On appeal, we held in Allen that the instruction in question was erroneous and that the "better view is to consider the 'affecting interstate or foreign commerce' requirement of section 1957 as both jurisdictional and an essential element of the offense." 129 F.3d at 1163. In thus holding, we noted, however, that we had previously stated that the "in or affecting interstate commerce" provision must be met to confer jurisdiction in federal courts, but was not an essential element of the crime charged. Id. at 1162-63 (citing United States v. Kelley, 929 F.2d 582, 586 (10th Cir. 1991)). See also United States v. Kunzman, 54 F.3d 1522, 1527 (10th Cir. 1995); United States v. Lovett, 964 F.2d 1029, 1038 (10th Cir. 1992). However, in Allen we went on to hold that giving, without objection, an erroneous instruction, even assuming it was plain error, did not require reversal under United States v. Olano, 507 U.S. 725 (1993) and Johnson v. United States, 520 U.S. 46l (1997), since the "evidence establishing the requisite effect on interstate commerce is overwhelming and essentially uncontroverted." Allen, 129 F.3d at 1164.
As indicated, in the present appeal Allen claims that she was denied her Sixth Amendment right to the effective assistance of counsel, and cites two instances of ineffective assistance: (1) the failure of trial counsel to object to the instruction which stated, inter alia, that the government need not show that "commerce was actually affected;" and (2) the fact that trial counsel "divulged all her evidence and witnesses to the government prior to trial, thus taking away the element of surprise . . . ." We are not persuaded that trial counsel was constitutionally deficient in either particular, nor was prejudice shown in either instance.
A party seeking reversal of a criminal conviction on the grounds of ineffective assistance of trial counsel must show constitutionally deficient performance by his trial counsel and that prejudice resulted therefrom. Strickland v. Washington, 466 U.S. 668, 687 (1984). At the time when trial counsel failed to object to the instruction here involved, there was Tenth Circuit authority that the requirement that a defendant's activities "affect" interstate commerce must be met to confer jurisdiction in a federal court, but that it was not an essential element of the crime charged. We recognized such in Allen's direct appeal of her conviction. However, our opinion in Allen's direct appeal changed that when we held that the "affecting interstate commerce" requirement was "both jurisdictional and an essential element of the crime charged." Be that as it may, trial counsel was not required to anticipate this change in the law. United States v. Gonzales-Lerma, 71 F.3d 1537, 1542 (10th Cir. 1995) .(2) Under these circumstances, the failure of Allen's trial counsel to object to the instructions here involved is no evidence of ineffective assistance of counsel. See, e.g., Sherrill v. Hargett, 184 F.3d 1172 (10th Cir. 1999) (holding that it was not ineffective assistance of counsel to fail to object to a jury instruction on the presumption of innocence). Additionally, we agree with the district court that there is no showing that Allen was "prejudiced" by counsel's failure to object. As we said in Allen, the "evidence establishing the requisite effect on interstate commerce is overwhelming and essentially uncontroverted."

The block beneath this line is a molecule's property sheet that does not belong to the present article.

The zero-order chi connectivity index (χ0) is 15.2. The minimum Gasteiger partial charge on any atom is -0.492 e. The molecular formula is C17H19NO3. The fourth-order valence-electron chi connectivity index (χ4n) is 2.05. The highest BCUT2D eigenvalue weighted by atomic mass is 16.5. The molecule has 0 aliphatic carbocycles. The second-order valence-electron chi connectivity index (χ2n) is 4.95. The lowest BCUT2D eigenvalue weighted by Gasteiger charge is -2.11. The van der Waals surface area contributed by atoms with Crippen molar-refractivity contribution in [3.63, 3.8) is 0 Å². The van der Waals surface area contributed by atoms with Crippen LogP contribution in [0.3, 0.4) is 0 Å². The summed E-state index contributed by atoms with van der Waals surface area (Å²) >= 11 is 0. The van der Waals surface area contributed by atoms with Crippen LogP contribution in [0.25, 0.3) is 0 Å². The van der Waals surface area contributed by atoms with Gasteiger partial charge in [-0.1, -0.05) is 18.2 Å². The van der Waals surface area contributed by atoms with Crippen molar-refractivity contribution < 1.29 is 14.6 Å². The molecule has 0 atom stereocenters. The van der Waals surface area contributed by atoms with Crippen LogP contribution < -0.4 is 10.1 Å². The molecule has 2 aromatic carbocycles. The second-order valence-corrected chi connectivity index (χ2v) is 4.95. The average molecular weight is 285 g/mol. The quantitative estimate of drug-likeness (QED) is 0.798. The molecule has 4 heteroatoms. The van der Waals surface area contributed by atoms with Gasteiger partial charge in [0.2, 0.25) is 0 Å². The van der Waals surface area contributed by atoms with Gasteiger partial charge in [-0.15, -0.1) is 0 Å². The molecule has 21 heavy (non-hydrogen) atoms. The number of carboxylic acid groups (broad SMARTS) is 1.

Allen claims that trial counsel was also constitutionally deficient by divulging her evidence and trial tactics prior to and during trial. Although the record before us is a bit sketchy, it would appear that prior to trial Allen's trial counsel filed a discovery motion under Fed. R. Crim. P. 16(a). Exhibit A attached to the government's answer brief in this court indicates that the government thereafter produced all "discoverable evidence" requested by Allen and that the government, in turn, then requested that Allen produce certain information and evidence that she intended to use at trial, as permitted by Fed. R. Crim. P. 16(b). Thereafter, Allen's trial counsel produced the requested evidence, reluctantly, at first, and later over minor objection. By the time the requested information was eventually produced, the trial was in progress, and counsel had already advised the jury of Allen's theory of the case in his opening statement. Be all that as it may, the information sought by the government from Allen was pursuant to Fed. R. Crim. P. 16 and by order of the court. We perceive of no ineffectiveness of counsel in this regard, nor any prejudice resulting therefrom.
ENTERED FOR THE COURT
Robert H. McWilliams
Senior Circuit Judge
*. This order and judgment is not binding precedent, except under the doctrines of law of the case, res judicata, and collateral estoppel. This court generally disfavors the citation of orders and judgments; nevertheless, an order and judgment may be cited under the terms and conditions of 10th Cir. R. 36.3.
1.Neither party requested oral argument, but both agreed to participate in oral argument "if the court deems it beneficial."
2. In Allen, we relied, in part, on United States v. Aramony, 88 F.3d 1369 (4th Cir. 1996), cert. denied, 520 U.S. 1239 (1997), decided on July 17, 1996. We do not know from the instant record the date of Allen's trial, but we do know that Allen's direct appeal therefrom was docketed in this court on June 18, 1996. Ergo, Allen's trial occurred prior to Aramony. Trial counsel was not required to anticipate Aramony.